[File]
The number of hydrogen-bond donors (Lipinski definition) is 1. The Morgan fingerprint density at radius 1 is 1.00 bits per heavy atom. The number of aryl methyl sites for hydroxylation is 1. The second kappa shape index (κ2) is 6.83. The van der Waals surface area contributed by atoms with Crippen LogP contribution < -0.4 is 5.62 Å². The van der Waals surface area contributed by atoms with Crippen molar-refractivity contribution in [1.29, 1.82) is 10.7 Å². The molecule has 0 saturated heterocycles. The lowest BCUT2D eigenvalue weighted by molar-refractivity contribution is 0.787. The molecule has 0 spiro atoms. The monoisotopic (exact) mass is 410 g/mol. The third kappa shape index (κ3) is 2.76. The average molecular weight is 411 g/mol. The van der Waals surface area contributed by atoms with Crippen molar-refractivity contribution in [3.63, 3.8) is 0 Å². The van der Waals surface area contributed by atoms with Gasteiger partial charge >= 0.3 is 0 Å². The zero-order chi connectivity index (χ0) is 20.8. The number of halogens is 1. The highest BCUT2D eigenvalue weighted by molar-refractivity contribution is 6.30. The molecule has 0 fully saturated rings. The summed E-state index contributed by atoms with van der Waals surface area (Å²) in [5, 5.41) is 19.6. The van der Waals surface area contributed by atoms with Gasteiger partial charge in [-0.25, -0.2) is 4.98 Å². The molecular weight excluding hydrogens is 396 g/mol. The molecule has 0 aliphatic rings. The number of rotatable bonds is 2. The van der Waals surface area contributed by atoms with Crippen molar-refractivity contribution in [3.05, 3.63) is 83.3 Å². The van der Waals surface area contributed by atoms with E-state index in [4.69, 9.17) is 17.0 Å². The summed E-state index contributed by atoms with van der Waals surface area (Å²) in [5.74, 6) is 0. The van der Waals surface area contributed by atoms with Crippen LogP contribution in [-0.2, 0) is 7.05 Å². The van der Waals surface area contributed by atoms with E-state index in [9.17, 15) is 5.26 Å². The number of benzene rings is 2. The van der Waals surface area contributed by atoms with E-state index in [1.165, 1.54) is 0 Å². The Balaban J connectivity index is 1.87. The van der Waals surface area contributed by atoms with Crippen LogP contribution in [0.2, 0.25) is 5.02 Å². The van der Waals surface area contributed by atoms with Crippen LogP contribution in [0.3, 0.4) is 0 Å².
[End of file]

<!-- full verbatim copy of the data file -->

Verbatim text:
The number of hydrogen-bond donors (Lipinski definition) is 1. The Morgan fingerprint density at radius 1 is 1.00 bits per heavy atom. The number of aryl methyl sites for hydroxylation is 1. The second kappa shape index (κ2) is 6.83. The van der Waals surface area contributed by atoms with Crippen LogP contribution < -0.4 is 5.62 Å². The van der Waals surface area contributed by atoms with Crippen molar-refractivity contribution in [1.29, 1.82) is 10.7 Å². The molecule has 0 saturated heterocycles. The lowest BCUT2D eigenvalue weighted by molar-refractivity contribution is 0.787. The molecule has 0 spiro atoms. The monoisotopic (exact) mass is 410 g/mol. The third kappa shape index (κ3) is 2.76. The average molecular weight is 411 g/mol. The van der Waals surface area contributed by atoms with Crippen molar-refractivity contribution in [3.63, 3.8) is 0 Å². The van der Waals surface area contributed by atoms with Gasteiger partial charge >= 0.3 is 0 Å². The zero-order chi connectivity index (χ0) is 20.8. The number of halogens is 1. The highest BCUT2D eigenvalue weighted by molar-refractivity contribution is 6.30. The molecule has 0 fully saturated rings. The summed E-state index contributed by atoms with van der Waals surface area (Å²) in [5, 5.41) is 19.6. The van der Waals surface area contributed by atoms with Gasteiger partial charge in [-0.25, -0.2) is 4.98 Å². The molecular weight excluding hydrogens is 396 g/mol. The molecule has 0 aliphatic rings. The number of rotatable bonds is 2. The van der Waals surface area contributed by atoms with Crippen molar-refractivity contribution in [3.05, 3.63) is 83.3 Å². The van der Waals surface area contributed by atoms with E-state index in [4.69, 9.17) is 17.0 Å². The summed E-state index contributed by atoms with van der Waals surface area (Å²) in [5.74, 6) is 0. The van der Waals surface area contributed by atoms with Crippen LogP contribution in [-0.2, 0) is 7.05 Å². The van der Waals surface area contributed by atoms with E-state index in [9.17, 15) is 5.26 Å². The number of benzene rings is 2. The van der Waals surface area contributed by atoms with E-state index in [1.165, 1.54) is 0 Å². The Balaban J connectivity index is 1.87. The van der Waals surface area contributed by atoms with Crippen LogP contribution in [0.2, 0.25) is 5.02 Å². The van der Waals surface area contributed by atoms with Crippen LogP contribution in [0.3, 0.4) is 0 Å².